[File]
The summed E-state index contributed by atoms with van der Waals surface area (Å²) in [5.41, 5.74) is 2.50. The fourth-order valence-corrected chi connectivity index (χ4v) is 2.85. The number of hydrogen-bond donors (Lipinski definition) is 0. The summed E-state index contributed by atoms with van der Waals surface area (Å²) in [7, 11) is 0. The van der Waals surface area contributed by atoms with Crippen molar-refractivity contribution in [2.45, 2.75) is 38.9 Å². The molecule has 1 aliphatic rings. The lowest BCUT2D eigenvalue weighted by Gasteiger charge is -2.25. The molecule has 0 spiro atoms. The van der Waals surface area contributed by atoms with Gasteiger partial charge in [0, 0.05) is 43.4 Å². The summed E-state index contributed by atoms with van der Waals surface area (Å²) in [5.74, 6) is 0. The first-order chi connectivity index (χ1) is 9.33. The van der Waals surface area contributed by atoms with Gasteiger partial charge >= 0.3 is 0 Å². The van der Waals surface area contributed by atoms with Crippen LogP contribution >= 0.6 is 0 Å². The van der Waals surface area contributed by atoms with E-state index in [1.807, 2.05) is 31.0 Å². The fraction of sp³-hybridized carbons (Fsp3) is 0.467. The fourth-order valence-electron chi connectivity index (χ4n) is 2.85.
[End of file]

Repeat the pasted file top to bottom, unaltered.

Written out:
The summed E-state index contributed by atoms with van der Waals surface area (Å²) in [5.41, 5.74) is 2.50. The fourth-order valence-corrected chi connectivity index (χ4v) is 2.85. The number of hydrogen-bond donors (Lipinski definition) is 0. The summed E-state index contributed by atoms with van der Waals surface area (Å²) in [7, 11) is 0. The van der Waals surface area contributed by atoms with Crippen molar-refractivity contribution in [2.45, 2.75) is 38.9 Å². The molecule has 1 aliphatic rings. The lowest BCUT2D eigenvalue weighted by Gasteiger charge is -2.25. The molecule has 0 spiro atoms. The van der Waals surface area contributed by atoms with Gasteiger partial charge in [0, 0.05) is 43.4 Å². The summed E-state index contributed by atoms with van der Waals surface area (Å²) in [5.74, 6) is 0. The first-order chi connectivity index (χ1) is 9.33. The van der Waals surface area contributed by atoms with Gasteiger partial charge >= 0.3 is 0 Å². The van der Waals surface area contributed by atoms with Crippen LogP contribution >= 0.6 is 0 Å². The van der Waals surface area contributed by atoms with E-state index in [1.807, 2.05) is 31.0 Å². The fraction of sp³-hybridized carbons (Fsp3) is 0.467. The fourth-order valence-electron chi connectivity index (χ4n) is 2.85.